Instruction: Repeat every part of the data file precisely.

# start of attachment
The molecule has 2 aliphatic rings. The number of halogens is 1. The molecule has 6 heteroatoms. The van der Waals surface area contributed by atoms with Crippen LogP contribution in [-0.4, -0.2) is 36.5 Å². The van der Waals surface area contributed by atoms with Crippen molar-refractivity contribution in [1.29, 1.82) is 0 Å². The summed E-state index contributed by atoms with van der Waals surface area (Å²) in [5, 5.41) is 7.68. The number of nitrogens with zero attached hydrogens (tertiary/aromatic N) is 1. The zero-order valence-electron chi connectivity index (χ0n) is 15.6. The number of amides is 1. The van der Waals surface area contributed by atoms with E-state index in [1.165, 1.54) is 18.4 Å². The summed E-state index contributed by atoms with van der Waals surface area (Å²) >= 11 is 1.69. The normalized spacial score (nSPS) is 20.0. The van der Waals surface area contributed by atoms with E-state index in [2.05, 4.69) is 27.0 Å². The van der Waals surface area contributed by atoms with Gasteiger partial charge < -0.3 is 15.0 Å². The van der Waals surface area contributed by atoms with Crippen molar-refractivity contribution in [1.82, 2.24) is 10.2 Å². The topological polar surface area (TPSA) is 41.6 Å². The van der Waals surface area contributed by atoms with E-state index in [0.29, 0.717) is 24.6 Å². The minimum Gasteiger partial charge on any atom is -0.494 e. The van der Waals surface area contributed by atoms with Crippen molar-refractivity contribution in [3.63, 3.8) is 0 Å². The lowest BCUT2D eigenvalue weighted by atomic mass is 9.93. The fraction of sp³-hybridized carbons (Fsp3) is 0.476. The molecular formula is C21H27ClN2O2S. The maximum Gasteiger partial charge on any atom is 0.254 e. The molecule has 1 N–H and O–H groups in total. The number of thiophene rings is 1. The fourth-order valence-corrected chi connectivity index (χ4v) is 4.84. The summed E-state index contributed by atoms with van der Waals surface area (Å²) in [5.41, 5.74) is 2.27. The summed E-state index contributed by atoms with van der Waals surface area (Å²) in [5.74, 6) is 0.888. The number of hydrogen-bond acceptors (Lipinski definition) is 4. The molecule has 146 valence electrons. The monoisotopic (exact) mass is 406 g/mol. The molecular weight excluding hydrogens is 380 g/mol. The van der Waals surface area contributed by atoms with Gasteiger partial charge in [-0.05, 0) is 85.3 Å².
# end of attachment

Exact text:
The molecule has 2 aliphatic rings. The number of halogens is 1. The molecule has 6 heteroatoms. The van der Waals surface area contributed by atoms with Crippen LogP contribution in [-0.4, -0.2) is 36.5 Å². The van der Waals surface area contributed by atoms with Crippen molar-refractivity contribution in [1.29, 1.82) is 0 Å². The summed E-state index contributed by atoms with van der Waals surface area (Å²) in [5, 5.41) is 7.68. The number of nitrogens with zero attached hydrogens (tertiary/aromatic N) is 1. The zero-order valence-electron chi connectivity index (χ0n) is 15.6. The number of amides is 1. The van der Waals surface area contributed by atoms with E-state index in [1.165, 1.54) is 18.4 Å². The summed E-state index contributed by atoms with van der Waals surface area (Å²) >= 11 is 1.69. The normalized spacial score (nSPS) is 20.0. The van der Waals surface area contributed by atoms with E-state index in [2.05, 4.69) is 27.0 Å². The van der Waals surface area contributed by atoms with Gasteiger partial charge < -0.3 is 15.0 Å². The van der Waals surface area contributed by atoms with Crippen molar-refractivity contribution in [1.82, 2.24) is 10.2 Å². The topological polar surface area (TPSA) is 41.6 Å². The van der Waals surface area contributed by atoms with E-state index in [0.29, 0.717) is 24.6 Å². The minimum Gasteiger partial charge on any atom is -0.494 e. The van der Waals surface area contributed by atoms with Crippen molar-refractivity contribution in [3.63, 3.8) is 0 Å². The lowest BCUT2D eigenvalue weighted by atomic mass is 9.93. The fraction of sp³-hybridized carbons (Fsp3) is 0.476. The molecular formula is C21H27ClN2O2S. The maximum Gasteiger partial charge on any atom is 0.254 e. The molecule has 1 N–H and O–H groups in total. The number of thiophene rings is 1. The fourth-order valence-corrected chi connectivity index (χ4v) is 4.84. The summed E-state index contributed by atoms with van der Waals surface area (Å²) in [5.41, 5.74) is 2.27. The summed E-state index contributed by atoms with van der Waals surface area (Å²) in [5.74, 6) is 0.888. The number of hydrogen-bond acceptors (Lipinski definition) is 4. The molecule has 146 valence electrons. The monoisotopic (exact) mass is 406 g/mol. The molecular weight excluding hydrogens is 380 g/mol. The van der Waals surface area contributed by atoms with Gasteiger partial charge in [-0.05, 0) is 85.3 Å².